Paper short abstract:
This panel aims at drawing attention to an integrated approach for answering the question: what is the modern human. Human cultures and societies may have roots in the evolution of genes and bodies. It is time to find the way to combine biological and cultural disciplines for a new anthropology.
Paper long abstract:
IUAES is unique in its principle of a multidisciplinary approach involving both biological and cultural anthropology. In the time that specialization of disciplines is dominant, we dare to propose to keep the original idea of IUAES. In the Closing Remark at the Inter-Congress 2002 held in Tokyo, I introduced Shogoro Tsuboi, the founder of anthropology in Japan, who was known by the broad interests not only in physical anthropology, but also prehistory, folklore, ethnography and so on. Attracted by the wide scope in human studies, people from different fields gathered to hear his lecture and join the meetings. He died young in 1913, and after that the centripetal force to his school weakened. Thus, the anthropological journal became occupied by tables and figures of anthropometric data etc. In 1936, a group of young scholars created a meeting called "APE", symbolizing anthropology, prehistory and ethnology. However, this pioneering attempt to restore the original multidisciplinary nature of anthropology did not last long. In the 1960's, diversification into narrow disciplines in the anthropological science became increasingly apparent. People did not want to spend time anymore on studies that looked unimportant for their disciplines. Recently, with Junzo Kawada, I tried to find the way to attain the integration in anthropology. The basic idea is firstly to focus on the modern human, Homo sapiens, and secondly to recognize phenomena of different levels, namely, gene/body and culture/society, are mutually closely related, and thirdly to consider the human uniqueness as the result of evolution.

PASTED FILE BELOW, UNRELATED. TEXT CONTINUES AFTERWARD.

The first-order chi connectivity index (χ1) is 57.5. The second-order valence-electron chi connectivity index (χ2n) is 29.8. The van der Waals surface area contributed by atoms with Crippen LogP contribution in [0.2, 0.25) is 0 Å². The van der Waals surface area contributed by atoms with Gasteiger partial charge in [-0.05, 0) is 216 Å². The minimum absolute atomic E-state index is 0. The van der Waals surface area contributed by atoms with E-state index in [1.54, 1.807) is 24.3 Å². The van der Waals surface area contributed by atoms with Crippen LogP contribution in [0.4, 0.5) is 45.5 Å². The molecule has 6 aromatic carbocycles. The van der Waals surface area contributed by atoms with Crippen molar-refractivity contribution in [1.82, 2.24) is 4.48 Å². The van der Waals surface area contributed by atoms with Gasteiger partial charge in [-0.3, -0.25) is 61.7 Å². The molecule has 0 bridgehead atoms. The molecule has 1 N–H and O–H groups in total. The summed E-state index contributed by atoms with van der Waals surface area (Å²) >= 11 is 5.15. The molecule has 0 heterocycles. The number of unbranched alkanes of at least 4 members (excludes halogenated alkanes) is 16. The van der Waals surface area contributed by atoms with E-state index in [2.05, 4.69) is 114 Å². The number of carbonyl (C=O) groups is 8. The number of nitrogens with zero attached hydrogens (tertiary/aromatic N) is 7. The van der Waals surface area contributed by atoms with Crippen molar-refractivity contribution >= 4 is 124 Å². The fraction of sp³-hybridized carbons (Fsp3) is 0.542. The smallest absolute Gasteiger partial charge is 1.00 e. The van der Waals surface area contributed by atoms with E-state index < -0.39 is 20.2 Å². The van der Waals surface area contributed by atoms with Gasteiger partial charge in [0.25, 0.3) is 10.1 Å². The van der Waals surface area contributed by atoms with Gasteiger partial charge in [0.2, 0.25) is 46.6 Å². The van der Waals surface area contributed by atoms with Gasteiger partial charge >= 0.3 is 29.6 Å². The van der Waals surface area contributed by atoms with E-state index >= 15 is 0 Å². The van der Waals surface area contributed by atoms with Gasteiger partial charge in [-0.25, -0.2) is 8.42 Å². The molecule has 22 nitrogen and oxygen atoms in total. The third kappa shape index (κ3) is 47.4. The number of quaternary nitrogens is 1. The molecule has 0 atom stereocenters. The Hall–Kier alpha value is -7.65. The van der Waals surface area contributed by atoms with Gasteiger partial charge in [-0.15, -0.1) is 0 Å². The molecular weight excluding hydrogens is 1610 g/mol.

Evolution of human cultures: towards an integrated anthropology of modern humans (CLOSED)